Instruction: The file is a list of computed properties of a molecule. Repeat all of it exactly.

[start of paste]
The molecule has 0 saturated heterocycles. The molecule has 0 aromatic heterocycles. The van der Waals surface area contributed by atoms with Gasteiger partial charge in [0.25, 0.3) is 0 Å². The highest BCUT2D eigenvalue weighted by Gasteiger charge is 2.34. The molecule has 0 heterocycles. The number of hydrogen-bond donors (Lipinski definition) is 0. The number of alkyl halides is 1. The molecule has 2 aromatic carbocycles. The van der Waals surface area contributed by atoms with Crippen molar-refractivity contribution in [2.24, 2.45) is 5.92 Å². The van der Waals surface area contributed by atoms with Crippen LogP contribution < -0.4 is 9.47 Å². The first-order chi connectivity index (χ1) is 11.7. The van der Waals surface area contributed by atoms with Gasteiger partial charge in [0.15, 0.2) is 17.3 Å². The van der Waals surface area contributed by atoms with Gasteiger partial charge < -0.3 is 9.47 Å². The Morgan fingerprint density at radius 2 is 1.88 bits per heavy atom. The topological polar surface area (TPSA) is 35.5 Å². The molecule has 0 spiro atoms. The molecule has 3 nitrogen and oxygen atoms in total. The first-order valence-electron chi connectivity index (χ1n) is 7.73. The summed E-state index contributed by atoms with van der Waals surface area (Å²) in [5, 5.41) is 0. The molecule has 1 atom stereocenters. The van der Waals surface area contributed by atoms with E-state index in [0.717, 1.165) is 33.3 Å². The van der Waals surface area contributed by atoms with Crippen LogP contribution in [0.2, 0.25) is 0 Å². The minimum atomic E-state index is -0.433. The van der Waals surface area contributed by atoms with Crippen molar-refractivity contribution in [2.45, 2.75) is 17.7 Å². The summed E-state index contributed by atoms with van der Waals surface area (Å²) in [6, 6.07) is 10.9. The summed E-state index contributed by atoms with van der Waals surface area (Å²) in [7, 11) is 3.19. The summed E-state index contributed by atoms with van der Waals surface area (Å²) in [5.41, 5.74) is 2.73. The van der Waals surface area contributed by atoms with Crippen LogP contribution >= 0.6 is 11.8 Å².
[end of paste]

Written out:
The molecule has 0 saturated heterocycles. The molecule has 0 aromatic heterocycles. The van der Waals surface area contributed by atoms with Gasteiger partial charge in [0.25, 0.3) is 0 Å². The highest BCUT2D eigenvalue weighted by Gasteiger charge is 2.34. The molecule has 0 heterocycles. The number of hydrogen-bond donors (Lipinski definition) is 0. The number of alkyl halides is 1. The molecule has 2 aromatic carbocycles. The van der Waals surface area contributed by atoms with Crippen molar-refractivity contribution in [2.24, 2.45) is 5.92 Å². The van der Waals surface area contributed by atoms with Crippen LogP contribution < -0.4 is 9.47 Å². The first-order chi connectivity index (χ1) is 11.7. The van der Waals surface area contributed by atoms with Gasteiger partial charge in [0.15, 0.2) is 17.3 Å². The van der Waals surface area contributed by atoms with Gasteiger partial charge < -0.3 is 9.47 Å². The Morgan fingerprint density at radius 2 is 1.88 bits per heavy atom. The topological polar surface area (TPSA) is 35.5 Å². The molecule has 0 spiro atoms. The molecule has 3 nitrogen and oxygen atoms in total. The first-order valence-electron chi connectivity index (χ1n) is 7.73. The summed E-state index contributed by atoms with van der Waals surface area (Å²) in [5, 5.41) is 0. The molecule has 1 atom stereocenters. The van der Waals surface area contributed by atoms with E-state index in [0.717, 1.165) is 33.3 Å². The van der Waals surface area contributed by atoms with Crippen LogP contribution in [0.2, 0.25) is 0 Å². The minimum atomic E-state index is -0.433. The van der Waals surface area contributed by atoms with Crippen molar-refractivity contribution in [2.45, 2.75) is 17.7 Å². The summed E-state index contributed by atoms with van der Waals surface area (Å²) in [6, 6.07) is 10.9. The summed E-state index contributed by atoms with van der Waals surface area (Å²) in [7, 11) is 3.19. The summed E-state index contributed by atoms with van der Waals surface area (Å²) in [5.41, 5.74) is 2.73. The van der Waals surface area contributed by atoms with Crippen LogP contribution >= 0.6 is 11.8 Å².